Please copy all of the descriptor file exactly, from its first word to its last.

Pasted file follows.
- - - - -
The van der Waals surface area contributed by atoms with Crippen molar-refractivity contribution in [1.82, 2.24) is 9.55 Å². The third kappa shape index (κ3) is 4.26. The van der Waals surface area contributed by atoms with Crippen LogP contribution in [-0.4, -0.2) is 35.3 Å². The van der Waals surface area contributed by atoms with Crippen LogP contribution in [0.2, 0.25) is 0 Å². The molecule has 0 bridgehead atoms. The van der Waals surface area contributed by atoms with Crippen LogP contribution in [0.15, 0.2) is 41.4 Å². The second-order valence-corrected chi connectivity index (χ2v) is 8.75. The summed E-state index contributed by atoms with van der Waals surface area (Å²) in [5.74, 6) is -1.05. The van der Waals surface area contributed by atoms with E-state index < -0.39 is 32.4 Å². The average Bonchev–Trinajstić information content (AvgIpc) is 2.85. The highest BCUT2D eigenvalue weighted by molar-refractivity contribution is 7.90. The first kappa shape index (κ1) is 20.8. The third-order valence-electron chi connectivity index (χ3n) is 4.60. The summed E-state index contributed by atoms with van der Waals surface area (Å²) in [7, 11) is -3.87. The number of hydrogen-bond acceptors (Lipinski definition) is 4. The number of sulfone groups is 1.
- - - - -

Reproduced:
The van der Waals surface area contributed by atoms with Crippen molar-refractivity contribution in [1.82, 2.24) is 9.55 Å². The third kappa shape index (κ3) is 4.26. The van der Waals surface area contributed by atoms with Crippen LogP contribution in [-0.4, -0.2) is 35.3 Å². The van der Waals surface area contributed by atoms with Crippen LogP contribution in [0.2, 0.25) is 0 Å². The molecule has 0 bridgehead atoms. The van der Waals surface area contributed by atoms with Crippen LogP contribution in [0.15, 0.2) is 41.4 Å². The second-order valence-corrected chi connectivity index (χ2v) is 8.75. The summed E-state index contributed by atoms with van der Waals surface area (Å²) in [5.74, 6) is -1.05. The van der Waals surface area contributed by atoms with E-state index < -0.39 is 32.4 Å². The average Bonchev–Trinajstić information content (AvgIpc) is 2.85. The highest BCUT2D eigenvalue weighted by molar-refractivity contribution is 7.90. The first kappa shape index (κ1) is 20.8. The third-order valence-electron chi connectivity index (χ3n) is 4.60. The summed E-state index contributed by atoms with van der Waals surface area (Å²) in [7, 11) is -3.87. The number of hydrogen-bond acceptors (Lipinski definition) is 4. The number of sulfone groups is 1.